The Waianae Coast, located on a 22-mile narrow coastline on the west side of the island of Oahu, is home to almost 50,000 individuals, of which 59% are Native Hawaiian, making it the highest concentration of Native Hawaiians in the world, per census tract. Statistically, the Waianae Coast has a higher number of households with single-mothers, teenage moms, and grandparents raising grandchildren. The Waianae Coast is also one of the most economically depressed communities in the State of Hawaii and continues to suffer from greater economic disadvantages. Many in these communities’ struggle with poverty, unemployment, and a general lack of economic resources. Without exception, Native Hawaiians in the community make up the highest percentage of the individuals struggling with the socio-economic barriers, and the community deals with some of the highest rates of poverty in the entire state: the 24% poverty rate for families with children is more than twice the statewide rate of 10%. For single-mother families on the Coast, the poverty rate climbs to 41%, compared to the statewide rate of 27% for this demographic.
- Per Capita Income: Waianae= $17,800 (vs. $30,700)
- Unemployment: Waianae = 11.8% (vs. 7.2%)
- Children in Households Receiving Assistance: Waianae= 55.5% (vs. 22.2%)
- Families Receiving SNAP: Waianae= 33.3% (vs. 10.1%)
- Population living below 100% poverty level: Waianae= 24% (vs. 9.8%)
The Coast also struggles with some of the lowest educational outcomes compared to state averages. While on-time high school graduation has improved in the Nānākuli-Wai‘anae (N-W) DOE complex, proficiency scores continue to be among the lowest statewide in english, math and science. College graduates make up only 13.3% of the Coast population, compared to the state average of 32%. Census and wage data consistently show a correlation between an individual’s educational attainment and wage earnings: the higher the degree attainment, the higher the annual wage earnings. Low educational attainment of Coast residents is significant, given the extensive research that suggests a strong link between post-secondary degree attainment and individual economic self-sufficiency.
INPEACE is seeking to identify a group of three select cultural themes that will form the core exhibits of a mobile science exhibit circuit. Each theme will be grounded in NH practice, and broken down into several interactive science-based activities to guide understanding of each theme’s underpinning concepts.
There are several reasons why we chose this approach:
First, CBE works: INPEACE has enabled the educational success of thousands of participants on the Waianae Coast through programs delivered through a strong cultural lens. Our Keiki Steps program, operating since 1999, breaks down culture into bite-sized pieces for children and their caretakers to engage them in early learning, resulting in longitudinal improvements in parenting skills and kindergarten readiness. The effects have been shown to be generational – with additional children that enter participant families exhibiting higher outcomes from the outset.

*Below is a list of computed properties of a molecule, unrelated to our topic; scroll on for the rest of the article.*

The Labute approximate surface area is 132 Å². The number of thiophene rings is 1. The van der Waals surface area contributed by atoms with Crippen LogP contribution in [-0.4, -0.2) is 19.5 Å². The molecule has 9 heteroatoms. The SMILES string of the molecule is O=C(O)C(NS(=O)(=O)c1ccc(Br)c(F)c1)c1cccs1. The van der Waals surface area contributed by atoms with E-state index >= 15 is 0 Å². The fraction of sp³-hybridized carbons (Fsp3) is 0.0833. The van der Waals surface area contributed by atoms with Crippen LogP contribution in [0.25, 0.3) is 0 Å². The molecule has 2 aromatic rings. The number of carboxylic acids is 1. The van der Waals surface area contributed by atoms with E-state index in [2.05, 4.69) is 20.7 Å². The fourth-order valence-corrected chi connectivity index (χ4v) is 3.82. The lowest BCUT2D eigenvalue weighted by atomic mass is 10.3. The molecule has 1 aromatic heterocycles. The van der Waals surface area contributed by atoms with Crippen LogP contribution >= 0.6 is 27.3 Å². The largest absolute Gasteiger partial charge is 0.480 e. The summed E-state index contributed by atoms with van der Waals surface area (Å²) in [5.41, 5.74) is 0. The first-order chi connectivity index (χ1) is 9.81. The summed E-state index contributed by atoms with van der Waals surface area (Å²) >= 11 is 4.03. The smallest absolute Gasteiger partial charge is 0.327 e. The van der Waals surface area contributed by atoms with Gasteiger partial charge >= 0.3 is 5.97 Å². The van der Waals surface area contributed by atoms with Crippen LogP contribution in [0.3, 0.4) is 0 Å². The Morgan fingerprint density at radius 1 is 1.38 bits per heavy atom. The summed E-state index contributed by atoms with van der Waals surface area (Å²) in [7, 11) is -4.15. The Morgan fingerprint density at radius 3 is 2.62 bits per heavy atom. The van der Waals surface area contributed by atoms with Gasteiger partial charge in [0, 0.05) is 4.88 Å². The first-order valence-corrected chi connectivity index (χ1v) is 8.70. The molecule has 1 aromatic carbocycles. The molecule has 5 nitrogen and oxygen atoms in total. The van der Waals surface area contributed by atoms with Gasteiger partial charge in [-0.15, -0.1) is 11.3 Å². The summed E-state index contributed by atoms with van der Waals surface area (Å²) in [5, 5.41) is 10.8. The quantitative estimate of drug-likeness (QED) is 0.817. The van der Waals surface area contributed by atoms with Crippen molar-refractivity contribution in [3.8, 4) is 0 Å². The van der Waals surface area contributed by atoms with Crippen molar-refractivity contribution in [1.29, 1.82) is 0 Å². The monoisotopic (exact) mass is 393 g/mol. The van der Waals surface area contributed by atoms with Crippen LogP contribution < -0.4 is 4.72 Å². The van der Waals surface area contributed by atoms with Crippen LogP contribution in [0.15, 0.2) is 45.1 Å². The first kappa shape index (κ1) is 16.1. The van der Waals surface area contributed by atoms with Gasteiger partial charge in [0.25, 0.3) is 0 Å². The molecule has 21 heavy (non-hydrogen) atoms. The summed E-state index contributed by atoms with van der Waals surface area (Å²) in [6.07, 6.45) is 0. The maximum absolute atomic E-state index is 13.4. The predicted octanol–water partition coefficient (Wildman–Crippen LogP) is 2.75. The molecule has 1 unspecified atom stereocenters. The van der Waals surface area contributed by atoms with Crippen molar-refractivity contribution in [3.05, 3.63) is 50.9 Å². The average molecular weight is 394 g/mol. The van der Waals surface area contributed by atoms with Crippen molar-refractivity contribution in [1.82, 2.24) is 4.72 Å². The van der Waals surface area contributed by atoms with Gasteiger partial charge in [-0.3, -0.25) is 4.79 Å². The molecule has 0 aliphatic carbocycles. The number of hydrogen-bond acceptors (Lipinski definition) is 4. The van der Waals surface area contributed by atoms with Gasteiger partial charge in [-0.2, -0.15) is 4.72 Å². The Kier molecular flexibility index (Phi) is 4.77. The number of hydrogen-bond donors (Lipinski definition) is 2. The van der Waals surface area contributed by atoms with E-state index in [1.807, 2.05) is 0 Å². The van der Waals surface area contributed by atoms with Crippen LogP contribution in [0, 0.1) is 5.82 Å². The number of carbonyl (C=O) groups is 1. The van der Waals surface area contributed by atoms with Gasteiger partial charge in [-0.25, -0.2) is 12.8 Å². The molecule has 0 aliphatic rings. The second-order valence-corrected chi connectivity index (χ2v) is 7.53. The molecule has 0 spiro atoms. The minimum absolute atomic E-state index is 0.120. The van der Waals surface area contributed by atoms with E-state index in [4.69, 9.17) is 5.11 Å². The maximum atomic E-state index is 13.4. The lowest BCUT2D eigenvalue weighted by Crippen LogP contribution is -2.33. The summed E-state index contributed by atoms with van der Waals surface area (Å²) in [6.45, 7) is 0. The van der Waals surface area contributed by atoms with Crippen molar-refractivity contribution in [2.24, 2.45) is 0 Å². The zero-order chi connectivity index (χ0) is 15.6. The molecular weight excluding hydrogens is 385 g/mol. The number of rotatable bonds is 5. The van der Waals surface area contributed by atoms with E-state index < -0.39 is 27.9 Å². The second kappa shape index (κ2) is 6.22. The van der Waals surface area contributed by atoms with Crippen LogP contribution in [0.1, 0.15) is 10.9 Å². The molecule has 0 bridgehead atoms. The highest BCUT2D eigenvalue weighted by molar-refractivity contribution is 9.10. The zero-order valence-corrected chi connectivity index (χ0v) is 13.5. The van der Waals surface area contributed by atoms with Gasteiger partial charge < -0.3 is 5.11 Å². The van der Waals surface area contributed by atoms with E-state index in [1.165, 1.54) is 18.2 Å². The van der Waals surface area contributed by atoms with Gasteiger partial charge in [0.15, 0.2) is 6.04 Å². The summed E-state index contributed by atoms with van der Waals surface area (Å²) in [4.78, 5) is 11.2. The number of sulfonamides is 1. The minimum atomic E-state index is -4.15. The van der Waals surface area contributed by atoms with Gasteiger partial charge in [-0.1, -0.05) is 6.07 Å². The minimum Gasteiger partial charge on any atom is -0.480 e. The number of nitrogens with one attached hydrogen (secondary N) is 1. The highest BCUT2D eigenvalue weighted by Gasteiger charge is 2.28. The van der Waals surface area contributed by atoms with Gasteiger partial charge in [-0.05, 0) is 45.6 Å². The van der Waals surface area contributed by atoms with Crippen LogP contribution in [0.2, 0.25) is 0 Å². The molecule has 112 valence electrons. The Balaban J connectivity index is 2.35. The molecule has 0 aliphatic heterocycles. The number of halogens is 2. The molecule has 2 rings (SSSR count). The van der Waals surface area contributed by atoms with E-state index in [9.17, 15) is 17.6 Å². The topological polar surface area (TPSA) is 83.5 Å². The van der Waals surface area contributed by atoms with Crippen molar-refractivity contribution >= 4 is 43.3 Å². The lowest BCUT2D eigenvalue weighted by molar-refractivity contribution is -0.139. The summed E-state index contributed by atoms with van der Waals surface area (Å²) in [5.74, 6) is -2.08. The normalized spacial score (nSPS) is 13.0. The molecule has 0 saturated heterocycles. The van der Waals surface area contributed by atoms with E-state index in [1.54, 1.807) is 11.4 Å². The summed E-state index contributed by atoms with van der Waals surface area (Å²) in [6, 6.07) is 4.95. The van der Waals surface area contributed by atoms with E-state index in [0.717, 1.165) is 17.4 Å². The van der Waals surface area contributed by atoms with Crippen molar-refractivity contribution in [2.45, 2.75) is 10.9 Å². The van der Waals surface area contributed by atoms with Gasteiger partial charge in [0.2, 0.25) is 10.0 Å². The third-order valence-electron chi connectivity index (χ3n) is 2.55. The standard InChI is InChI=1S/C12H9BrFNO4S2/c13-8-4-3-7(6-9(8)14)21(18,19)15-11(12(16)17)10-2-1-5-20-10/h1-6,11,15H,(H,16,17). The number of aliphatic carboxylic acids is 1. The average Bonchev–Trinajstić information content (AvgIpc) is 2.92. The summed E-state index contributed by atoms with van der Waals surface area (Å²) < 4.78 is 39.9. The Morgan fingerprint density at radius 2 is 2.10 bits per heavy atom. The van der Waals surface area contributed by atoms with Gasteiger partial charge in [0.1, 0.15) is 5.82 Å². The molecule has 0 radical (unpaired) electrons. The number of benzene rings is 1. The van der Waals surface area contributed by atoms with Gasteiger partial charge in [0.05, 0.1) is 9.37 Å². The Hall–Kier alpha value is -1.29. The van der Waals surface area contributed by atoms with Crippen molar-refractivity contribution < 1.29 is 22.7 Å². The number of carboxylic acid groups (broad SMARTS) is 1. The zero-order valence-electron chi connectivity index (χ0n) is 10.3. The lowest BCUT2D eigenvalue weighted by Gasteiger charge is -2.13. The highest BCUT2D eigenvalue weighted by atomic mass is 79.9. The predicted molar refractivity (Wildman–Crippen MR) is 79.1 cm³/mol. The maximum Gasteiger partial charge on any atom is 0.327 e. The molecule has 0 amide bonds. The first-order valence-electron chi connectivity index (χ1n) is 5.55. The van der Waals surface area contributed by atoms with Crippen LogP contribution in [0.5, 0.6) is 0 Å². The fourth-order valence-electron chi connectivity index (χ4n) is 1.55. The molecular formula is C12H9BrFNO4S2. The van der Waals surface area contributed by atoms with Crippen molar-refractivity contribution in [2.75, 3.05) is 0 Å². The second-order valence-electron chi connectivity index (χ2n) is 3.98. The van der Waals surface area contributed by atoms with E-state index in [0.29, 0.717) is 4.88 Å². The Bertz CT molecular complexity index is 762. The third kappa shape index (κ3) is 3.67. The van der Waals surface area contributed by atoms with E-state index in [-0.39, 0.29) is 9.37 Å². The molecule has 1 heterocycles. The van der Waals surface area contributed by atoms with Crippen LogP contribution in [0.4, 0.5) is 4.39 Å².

Second, we know that the integration of traditional knowledge systems with Western science, when grounded in values and worldviews, and with attention to communities of practice within indigenous communities, can support successful communication of science and math concepts to NH youth. Our Kupu Ola program has engaged previously disengaged high-need middle-school students at Wai‘anae Intermediate School (WIS) through work in outdoor classrooms, and the training of their teachers. Over 5 years, this programming has garnered the full support of WIS school leadership and science teachers, as they have seen the positive changes and increases in educational engagement exhibited by participating students, some of whom had been considered unreachable. Large-scale research has also shown that the use of CBE can positively impact student outcomes, including reading and math scores, and that students of teachers utilizing culture-based strategies exhibit greater school motivation (Kana‘iaupuni, S., B. Ledward, and U. Jenson, 2010).
Third, there is a long history of mobile museums making education more accessible to the public, allowing institutions to actively seek out their audiences, enabling community influence over resources being made available, and aiding innovative, experience-based approaches – a history ‘Ike Hawai‘i will draw and learn from.
Which dimension of the Fellowship does your solution most closely address?Support language and cultural revitalization, quality K-12 education, and support for first-generation college students
Explain how the problem, your solution, and your solution’s target population relate to the Fellowship and your selected dimension.
This project seeks to increase the engagement and academic achievement of Native Hawaiian students in STEM fields, particularly in rural communities with high Native Hawaiian populations, utilizing indigenous knowledge to design and build interactive activities that hold the recognition of cultural practice and demonstrate the relationship to contemporary science.
In what city, town, or region is your solution team headquartered?Waianae, HI, USA
What is your solution’s stage of development?Prototype: A venture or organization building and testing its product, service, or business model
Who is the primary delegate for your solution?
Please indicate the tribal affiliation of your primary delegate.
Is your primary delegate a member of the community in which your project is based?